Implications of coding and risk-adjustment in primary care payment reform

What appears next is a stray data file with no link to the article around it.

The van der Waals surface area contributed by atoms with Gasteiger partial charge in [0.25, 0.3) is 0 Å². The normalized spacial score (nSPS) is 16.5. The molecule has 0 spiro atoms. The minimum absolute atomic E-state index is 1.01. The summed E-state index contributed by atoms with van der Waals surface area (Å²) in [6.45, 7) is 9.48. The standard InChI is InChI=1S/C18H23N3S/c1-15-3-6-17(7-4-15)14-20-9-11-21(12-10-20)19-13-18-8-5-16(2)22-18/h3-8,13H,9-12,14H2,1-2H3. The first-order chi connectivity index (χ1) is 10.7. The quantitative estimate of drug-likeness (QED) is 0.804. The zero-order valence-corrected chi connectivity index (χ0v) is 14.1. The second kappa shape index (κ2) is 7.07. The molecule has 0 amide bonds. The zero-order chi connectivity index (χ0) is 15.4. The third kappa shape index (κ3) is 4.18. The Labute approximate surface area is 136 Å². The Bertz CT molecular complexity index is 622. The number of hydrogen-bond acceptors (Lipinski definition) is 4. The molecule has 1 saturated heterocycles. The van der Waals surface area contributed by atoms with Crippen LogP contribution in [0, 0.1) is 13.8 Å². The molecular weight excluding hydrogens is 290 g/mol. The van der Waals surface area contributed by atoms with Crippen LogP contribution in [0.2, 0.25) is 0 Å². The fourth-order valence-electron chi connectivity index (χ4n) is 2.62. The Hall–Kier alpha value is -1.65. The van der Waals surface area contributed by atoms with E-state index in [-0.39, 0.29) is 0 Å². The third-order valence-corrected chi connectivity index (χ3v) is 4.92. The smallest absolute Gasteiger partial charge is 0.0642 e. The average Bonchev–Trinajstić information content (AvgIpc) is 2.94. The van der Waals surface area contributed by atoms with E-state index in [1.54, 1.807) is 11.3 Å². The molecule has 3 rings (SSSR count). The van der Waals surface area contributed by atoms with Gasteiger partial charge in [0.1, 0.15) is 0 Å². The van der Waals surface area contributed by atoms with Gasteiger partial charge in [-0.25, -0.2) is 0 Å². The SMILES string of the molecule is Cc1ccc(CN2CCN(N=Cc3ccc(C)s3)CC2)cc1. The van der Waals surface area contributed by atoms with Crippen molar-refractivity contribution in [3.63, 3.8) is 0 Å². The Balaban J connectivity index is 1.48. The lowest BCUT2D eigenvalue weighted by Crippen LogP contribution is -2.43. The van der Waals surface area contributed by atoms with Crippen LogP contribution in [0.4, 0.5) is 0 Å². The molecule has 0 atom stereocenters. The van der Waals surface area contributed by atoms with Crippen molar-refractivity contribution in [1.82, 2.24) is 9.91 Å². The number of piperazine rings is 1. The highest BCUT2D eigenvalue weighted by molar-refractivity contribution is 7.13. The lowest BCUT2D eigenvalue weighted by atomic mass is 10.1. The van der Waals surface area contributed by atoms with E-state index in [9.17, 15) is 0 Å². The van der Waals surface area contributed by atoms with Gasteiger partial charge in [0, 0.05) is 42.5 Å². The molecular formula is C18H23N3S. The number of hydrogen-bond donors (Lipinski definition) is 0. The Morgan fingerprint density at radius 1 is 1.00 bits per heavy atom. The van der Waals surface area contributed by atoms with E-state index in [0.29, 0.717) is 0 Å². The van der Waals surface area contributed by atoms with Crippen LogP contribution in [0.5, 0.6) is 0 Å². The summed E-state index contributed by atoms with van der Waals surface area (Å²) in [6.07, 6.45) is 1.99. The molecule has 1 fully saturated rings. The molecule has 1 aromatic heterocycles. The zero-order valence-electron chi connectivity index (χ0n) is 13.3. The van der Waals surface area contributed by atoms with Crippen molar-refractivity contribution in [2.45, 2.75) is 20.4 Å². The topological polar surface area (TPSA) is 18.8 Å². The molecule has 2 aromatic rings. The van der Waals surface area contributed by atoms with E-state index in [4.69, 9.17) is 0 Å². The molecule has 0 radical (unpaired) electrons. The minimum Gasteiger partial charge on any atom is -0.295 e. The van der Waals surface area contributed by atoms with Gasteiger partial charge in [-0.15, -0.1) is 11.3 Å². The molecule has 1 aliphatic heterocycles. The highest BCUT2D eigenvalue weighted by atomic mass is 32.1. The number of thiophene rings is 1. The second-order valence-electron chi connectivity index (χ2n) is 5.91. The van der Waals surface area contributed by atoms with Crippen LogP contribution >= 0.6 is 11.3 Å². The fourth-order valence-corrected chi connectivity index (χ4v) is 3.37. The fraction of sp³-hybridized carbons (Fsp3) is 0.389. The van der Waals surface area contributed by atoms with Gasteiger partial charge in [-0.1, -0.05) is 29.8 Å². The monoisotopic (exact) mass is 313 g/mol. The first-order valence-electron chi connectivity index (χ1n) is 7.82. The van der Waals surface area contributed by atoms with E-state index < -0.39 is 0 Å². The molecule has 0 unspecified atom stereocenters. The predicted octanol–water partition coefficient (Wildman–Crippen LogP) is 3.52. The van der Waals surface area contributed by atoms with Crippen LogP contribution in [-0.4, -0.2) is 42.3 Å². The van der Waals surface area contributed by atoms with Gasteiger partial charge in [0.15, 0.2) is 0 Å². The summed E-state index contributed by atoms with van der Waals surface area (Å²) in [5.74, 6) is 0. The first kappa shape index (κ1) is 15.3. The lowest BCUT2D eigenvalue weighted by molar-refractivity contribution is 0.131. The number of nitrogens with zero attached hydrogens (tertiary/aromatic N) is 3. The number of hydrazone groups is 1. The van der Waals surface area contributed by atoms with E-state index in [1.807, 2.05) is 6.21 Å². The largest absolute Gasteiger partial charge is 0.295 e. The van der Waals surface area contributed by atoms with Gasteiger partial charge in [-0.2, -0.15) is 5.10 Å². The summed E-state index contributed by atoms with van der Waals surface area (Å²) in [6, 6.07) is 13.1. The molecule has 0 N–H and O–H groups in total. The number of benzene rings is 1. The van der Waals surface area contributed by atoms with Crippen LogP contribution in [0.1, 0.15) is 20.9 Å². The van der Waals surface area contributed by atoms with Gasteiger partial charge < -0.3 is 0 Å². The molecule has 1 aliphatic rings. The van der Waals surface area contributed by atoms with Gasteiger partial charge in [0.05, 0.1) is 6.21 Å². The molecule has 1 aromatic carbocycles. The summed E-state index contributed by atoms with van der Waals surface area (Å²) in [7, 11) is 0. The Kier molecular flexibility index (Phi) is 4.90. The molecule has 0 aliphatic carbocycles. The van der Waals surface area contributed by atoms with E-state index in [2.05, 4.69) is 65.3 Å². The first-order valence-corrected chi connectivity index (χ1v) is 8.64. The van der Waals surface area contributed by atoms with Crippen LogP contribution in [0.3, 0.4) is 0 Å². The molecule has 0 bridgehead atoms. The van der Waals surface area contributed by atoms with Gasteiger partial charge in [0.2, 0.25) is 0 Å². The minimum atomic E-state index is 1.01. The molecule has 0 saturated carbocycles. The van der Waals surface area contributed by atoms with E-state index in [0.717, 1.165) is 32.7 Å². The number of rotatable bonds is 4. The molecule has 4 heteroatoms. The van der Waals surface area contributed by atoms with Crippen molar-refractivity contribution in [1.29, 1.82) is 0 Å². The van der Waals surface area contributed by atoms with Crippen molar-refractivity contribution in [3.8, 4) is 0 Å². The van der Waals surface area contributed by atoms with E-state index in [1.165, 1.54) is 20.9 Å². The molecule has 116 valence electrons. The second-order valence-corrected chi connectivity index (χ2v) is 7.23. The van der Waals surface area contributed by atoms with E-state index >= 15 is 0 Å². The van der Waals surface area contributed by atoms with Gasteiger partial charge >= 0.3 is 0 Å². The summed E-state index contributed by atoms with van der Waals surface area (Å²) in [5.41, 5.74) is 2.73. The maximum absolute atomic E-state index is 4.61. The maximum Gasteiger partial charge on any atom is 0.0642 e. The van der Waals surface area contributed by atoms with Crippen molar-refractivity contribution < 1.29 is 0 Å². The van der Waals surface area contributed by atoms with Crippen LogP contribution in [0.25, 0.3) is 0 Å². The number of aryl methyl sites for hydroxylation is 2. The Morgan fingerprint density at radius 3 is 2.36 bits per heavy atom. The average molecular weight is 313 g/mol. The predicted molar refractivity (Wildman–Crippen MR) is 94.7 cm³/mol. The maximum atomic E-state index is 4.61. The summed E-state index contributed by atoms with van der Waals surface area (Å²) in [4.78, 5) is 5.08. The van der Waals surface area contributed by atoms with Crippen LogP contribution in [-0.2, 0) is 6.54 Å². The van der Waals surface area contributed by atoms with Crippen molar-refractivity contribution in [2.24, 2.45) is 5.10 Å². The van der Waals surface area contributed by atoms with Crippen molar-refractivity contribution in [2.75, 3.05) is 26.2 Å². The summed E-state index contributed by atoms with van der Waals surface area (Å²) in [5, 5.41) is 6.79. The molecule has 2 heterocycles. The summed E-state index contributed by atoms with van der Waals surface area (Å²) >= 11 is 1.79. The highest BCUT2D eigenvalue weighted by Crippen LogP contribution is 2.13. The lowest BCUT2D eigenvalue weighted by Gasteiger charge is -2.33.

Implemented by the Centers for Medicare and Medicaid Services, alternative payment models (APMs) provide financial incentives to clinicians and health care organizations (HCOs) for delivering high-quality, cost-efficient care to patients (1). In APMs, clinicians and HCOs are held accountable for specific clinical conditions, episodes, or populations. Whereas in the traditional-fee-for-service payment system, clinicians and HCOs have been financially rewarded for providing a high volume of services to patients regardless of their health status, APMs have promoted a shift toward payment that is linked to the cost and/or quality of care (2). APMs have demonstrated promising results in the quest for health care value, but they also present concerns. One issue critical to the success of APMs is ensuring appropriate and fair risk adjustment.